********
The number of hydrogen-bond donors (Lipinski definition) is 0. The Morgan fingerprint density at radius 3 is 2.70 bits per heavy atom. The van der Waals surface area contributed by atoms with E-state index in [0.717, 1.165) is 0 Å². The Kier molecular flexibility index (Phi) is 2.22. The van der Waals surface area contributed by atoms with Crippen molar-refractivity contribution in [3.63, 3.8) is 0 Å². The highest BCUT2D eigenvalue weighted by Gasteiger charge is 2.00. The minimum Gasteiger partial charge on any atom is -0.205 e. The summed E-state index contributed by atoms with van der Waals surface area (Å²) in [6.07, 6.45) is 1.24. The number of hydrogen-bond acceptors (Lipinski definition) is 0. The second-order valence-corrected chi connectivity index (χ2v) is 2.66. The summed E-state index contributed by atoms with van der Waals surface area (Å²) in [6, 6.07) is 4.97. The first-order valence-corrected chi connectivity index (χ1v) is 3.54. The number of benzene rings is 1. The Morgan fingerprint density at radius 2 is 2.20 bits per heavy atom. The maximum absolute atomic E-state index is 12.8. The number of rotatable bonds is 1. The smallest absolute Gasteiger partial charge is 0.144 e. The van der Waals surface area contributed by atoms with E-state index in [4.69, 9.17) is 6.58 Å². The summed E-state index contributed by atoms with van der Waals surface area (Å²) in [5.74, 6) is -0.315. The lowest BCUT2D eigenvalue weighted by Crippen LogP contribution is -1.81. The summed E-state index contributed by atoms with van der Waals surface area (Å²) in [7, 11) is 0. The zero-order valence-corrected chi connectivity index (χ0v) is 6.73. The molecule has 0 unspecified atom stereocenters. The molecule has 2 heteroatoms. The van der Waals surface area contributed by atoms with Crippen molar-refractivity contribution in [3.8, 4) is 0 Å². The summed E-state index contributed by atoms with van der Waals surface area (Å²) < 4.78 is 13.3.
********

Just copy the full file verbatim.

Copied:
The number of hydrogen-bond donors (Lipinski definition) is 0. The Morgan fingerprint density at radius 3 is 2.70 bits per heavy atom. The van der Waals surface area contributed by atoms with E-state index in [0.717, 1.165) is 0 Å². The Kier molecular flexibility index (Phi) is 2.22. The van der Waals surface area contributed by atoms with Crippen molar-refractivity contribution in [3.63, 3.8) is 0 Å². The highest BCUT2D eigenvalue weighted by Gasteiger charge is 2.00. The minimum Gasteiger partial charge on any atom is -0.205 e. The summed E-state index contributed by atoms with van der Waals surface area (Å²) in [6.07, 6.45) is 1.24. The number of hydrogen-bond acceptors (Lipinski definition) is 0. The second-order valence-corrected chi connectivity index (χ2v) is 2.66. The summed E-state index contributed by atoms with van der Waals surface area (Å²) in [6, 6.07) is 4.97. The first-order valence-corrected chi connectivity index (χ1v) is 3.54. The number of benzene rings is 1. The Morgan fingerprint density at radius 2 is 2.20 bits per heavy atom. The maximum absolute atomic E-state index is 12.8. The number of rotatable bonds is 1. The smallest absolute Gasteiger partial charge is 0.144 e. The van der Waals surface area contributed by atoms with E-state index in [4.69, 9.17) is 6.58 Å². The summed E-state index contributed by atoms with van der Waals surface area (Å²) in [5.74, 6) is -0.315. The lowest BCUT2D eigenvalue weighted by Crippen LogP contribution is -1.81. The summed E-state index contributed by atoms with van der Waals surface area (Å²) in [7, 11) is 0. The zero-order valence-corrected chi connectivity index (χ0v) is 6.73. The molecule has 0 unspecified atom stereocenters. The molecule has 2 heteroatoms. The van der Waals surface area contributed by atoms with Crippen molar-refractivity contribution in [3.8, 4) is 0 Å². The summed E-state index contributed by atoms with van der Waals surface area (Å²) < 4.78 is 13.3.